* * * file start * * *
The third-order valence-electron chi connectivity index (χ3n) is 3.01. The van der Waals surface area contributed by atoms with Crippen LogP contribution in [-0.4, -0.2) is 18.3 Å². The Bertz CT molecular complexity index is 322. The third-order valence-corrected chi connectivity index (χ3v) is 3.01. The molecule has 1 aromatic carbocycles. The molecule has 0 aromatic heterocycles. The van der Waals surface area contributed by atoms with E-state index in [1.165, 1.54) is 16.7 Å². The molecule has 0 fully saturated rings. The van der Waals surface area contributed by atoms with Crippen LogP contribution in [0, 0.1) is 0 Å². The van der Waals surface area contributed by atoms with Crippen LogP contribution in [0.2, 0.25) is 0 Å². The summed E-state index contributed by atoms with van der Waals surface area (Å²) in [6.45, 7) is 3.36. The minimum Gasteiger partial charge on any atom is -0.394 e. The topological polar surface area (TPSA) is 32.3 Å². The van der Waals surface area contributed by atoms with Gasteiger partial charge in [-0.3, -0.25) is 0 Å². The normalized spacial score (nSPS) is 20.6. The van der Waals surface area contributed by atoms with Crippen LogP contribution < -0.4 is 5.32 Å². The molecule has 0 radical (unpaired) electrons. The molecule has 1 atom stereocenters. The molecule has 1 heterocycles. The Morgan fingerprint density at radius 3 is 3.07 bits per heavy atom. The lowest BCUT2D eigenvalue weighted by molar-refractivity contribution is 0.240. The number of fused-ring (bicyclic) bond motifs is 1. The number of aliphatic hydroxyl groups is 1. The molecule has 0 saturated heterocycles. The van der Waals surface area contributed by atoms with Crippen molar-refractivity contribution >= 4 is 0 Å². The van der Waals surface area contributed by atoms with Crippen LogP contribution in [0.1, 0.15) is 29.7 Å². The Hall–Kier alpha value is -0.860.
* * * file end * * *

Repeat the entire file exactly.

The third-order valence-electron chi connectivity index (χ3n) is 3.01. The van der Waals surface area contributed by atoms with Crippen LogP contribution in [-0.4, -0.2) is 18.3 Å². The Bertz CT molecular complexity index is 322. The third-order valence-corrected chi connectivity index (χ3v) is 3.01. The molecule has 1 aromatic carbocycles. The molecule has 0 aromatic heterocycles. The van der Waals surface area contributed by atoms with E-state index in [1.165, 1.54) is 16.7 Å². The molecule has 0 fully saturated rings. The van der Waals surface area contributed by atoms with Crippen LogP contribution in [0, 0.1) is 0 Å². The van der Waals surface area contributed by atoms with Crippen LogP contribution in [0.2, 0.25) is 0 Å². The summed E-state index contributed by atoms with van der Waals surface area (Å²) in [6.45, 7) is 3.36. The minimum Gasteiger partial charge on any atom is -0.394 e. The topological polar surface area (TPSA) is 32.3 Å². The van der Waals surface area contributed by atoms with Gasteiger partial charge in [-0.3, -0.25) is 0 Å². The normalized spacial score (nSPS) is 20.6. The van der Waals surface area contributed by atoms with Crippen LogP contribution < -0.4 is 5.32 Å². The molecule has 0 radical (unpaired) electrons. The molecule has 1 atom stereocenters. The molecule has 1 heterocycles. The Morgan fingerprint density at radius 3 is 3.07 bits per heavy atom. The lowest BCUT2D eigenvalue weighted by molar-refractivity contribution is 0.240. The number of fused-ring (bicyclic) bond motifs is 1. The number of aliphatic hydroxyl groups is 1. The molecule has 0 saturated heterocycles. The van der Waals surface area contributed by atoms with Crippen molar-refractivity contribution >= 4 is 0 Å². The van der Waals surface area contributed by atoms with Crippen LogP contribution in [0.1, 0.15) is 29.7 Å². The Hall–Kier alpha value is -0.860.